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Understanding Mathilda

ISSUE:  Spring 2010

Mathilda Savitch: A Novel, by Victor Lodato. FSG, $24

book cover

The tone of Mathilda Savitch announces itself from the start—the title reminiscent of Roald Dahl’s classic novel, the lilting pun on the word savage. The girl in question is young, although exactly how young, the reader never discovers. She is in school. She has two parents, both failed artists; she lives in a small town, in a small house with “window eyes, a window nose, and a door for a mouth.” Her life follows the familiar and furrowed contours of suburban adolescence. And yet as Mathilda announces, not twenty pages into the book, “I have my own beliefs, self-invented.” She yanks stray hairs from the soft flesh on the top of her head and stores the hairs away in a jar. She pinches the family dog. She breaks dishes to spite her mother; she tortures insects. “It’s not the innocence of yesteryear, that’s for sure,” she says. “Awful is easy if you make it your one and only.” 

Remarkably, this is Lodato’s debut novel—he is a successful poet and a playwright—and much of the early praise for the book has centered on the sheer acuity of the prose. It’s true: Mathilda never flags. We cannot escape her voice, which has a trace of Holden Caulfield’s wariness and the magical faculty of the best Daniel Handler inventions. She sees the world like a child; she explains herself like a French philosopher in the throes of an existential crisis. “Every second that goes by you’re someone else. It’s unstoppable,” Mathilda muses, staring at her reflection in the mirror. “The clock ticks, everything is normal, but there’s a feeling of suspense in your stomach. What will happen, who will you become? Sometimes I wish time would speed up so that I could have the face of my future now.” 

The crux of the story is the death of Mathilda’s older sister, Helene, who was pushed by a stranger in front of a passing train. A year after the accident, Mathilda is no closer to learning the identity of the killer. In the meantime, her family is mired in suspended grief, stuck between mourning Helene and refusing to believe she is dead. When Mathilda mentions Helene’s name, she is sharply rebuked; the rest of the time, her parents plod around the house like the undead. One evening, Mathilda dons one of her sister’s favorite dresses, hoping to elicit a smile from her mother. Instead, she gets a slap in the face. “Now she’s the one playing dead,” Mathilda thinks, watching her mother shake and shiver. “She won’t open her eyes. Da looks at me like I’ve broken his stupid heart.”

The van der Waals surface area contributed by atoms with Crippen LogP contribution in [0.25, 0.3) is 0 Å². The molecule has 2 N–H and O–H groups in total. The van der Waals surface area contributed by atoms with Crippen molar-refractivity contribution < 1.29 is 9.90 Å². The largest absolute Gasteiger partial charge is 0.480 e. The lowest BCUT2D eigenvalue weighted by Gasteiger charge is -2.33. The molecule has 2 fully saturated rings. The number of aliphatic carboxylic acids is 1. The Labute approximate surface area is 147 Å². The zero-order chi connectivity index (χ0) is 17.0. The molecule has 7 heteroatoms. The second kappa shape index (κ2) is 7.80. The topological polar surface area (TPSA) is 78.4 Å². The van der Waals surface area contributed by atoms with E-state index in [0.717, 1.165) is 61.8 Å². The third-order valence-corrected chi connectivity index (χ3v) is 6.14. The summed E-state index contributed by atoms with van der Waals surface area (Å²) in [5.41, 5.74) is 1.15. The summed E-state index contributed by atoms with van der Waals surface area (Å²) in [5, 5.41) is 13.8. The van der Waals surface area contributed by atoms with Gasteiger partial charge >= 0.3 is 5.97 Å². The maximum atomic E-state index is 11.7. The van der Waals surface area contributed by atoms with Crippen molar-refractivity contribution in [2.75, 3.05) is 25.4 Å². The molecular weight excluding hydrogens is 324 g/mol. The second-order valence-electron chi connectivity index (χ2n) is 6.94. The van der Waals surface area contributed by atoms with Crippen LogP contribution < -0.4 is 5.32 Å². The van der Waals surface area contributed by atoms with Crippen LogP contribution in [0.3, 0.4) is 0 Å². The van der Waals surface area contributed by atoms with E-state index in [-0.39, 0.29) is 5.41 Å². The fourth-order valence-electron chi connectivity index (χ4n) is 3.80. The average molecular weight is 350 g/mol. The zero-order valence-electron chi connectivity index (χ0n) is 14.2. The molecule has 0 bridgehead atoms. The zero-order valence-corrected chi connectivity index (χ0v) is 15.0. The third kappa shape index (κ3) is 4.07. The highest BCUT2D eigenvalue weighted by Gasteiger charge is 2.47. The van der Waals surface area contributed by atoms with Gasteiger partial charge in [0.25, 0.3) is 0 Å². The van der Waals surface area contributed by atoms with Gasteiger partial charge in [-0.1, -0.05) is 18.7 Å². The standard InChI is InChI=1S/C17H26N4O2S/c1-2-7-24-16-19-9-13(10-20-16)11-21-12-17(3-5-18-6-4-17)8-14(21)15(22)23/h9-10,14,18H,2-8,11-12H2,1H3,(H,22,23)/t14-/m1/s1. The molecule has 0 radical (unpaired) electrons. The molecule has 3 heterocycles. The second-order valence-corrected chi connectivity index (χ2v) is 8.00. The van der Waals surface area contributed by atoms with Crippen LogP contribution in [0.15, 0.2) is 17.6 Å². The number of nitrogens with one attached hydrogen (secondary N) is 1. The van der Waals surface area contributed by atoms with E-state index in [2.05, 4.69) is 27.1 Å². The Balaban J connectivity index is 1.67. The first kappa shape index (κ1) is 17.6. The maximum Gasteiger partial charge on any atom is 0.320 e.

Mathilda Savitch, one imagines, will be hell on retailers. Here is a book working, and working well, with the conventions of at least three genres: the coming-of-age tale; the psychological thriller; and the literary exploration of middle-class, middle-America discontent. We watch Mathilda trot off madly in search of the killer; back at home, her parents sit in their underwear, worriedly watching the reports of a terrorist attack on a distant city. Later, Lodato deftly stages a basement sleepover, culminating in a botched make-out session and the arrival of burbling, uncontrollable jealousy. The juxtapositions are jarring but also illuminating—they yield a harrowing, refractory glimpse of what it really means to grow up.

“There are beautiful things in the world and there are sad things and when they come together, they make a star,” Mathilda explains to her psychiatrist. “The light is far away and the strangest part is that the light is inside you. But no matter how hard you look you can never see the star itself, you only see the reflection of it on a lake, which is also inside you.” The psychiatrist looks at Mathilda as if she’s crazy. But it is a testament to Lodato’s skill and the sweep of this luminous novel that we understand her every word.


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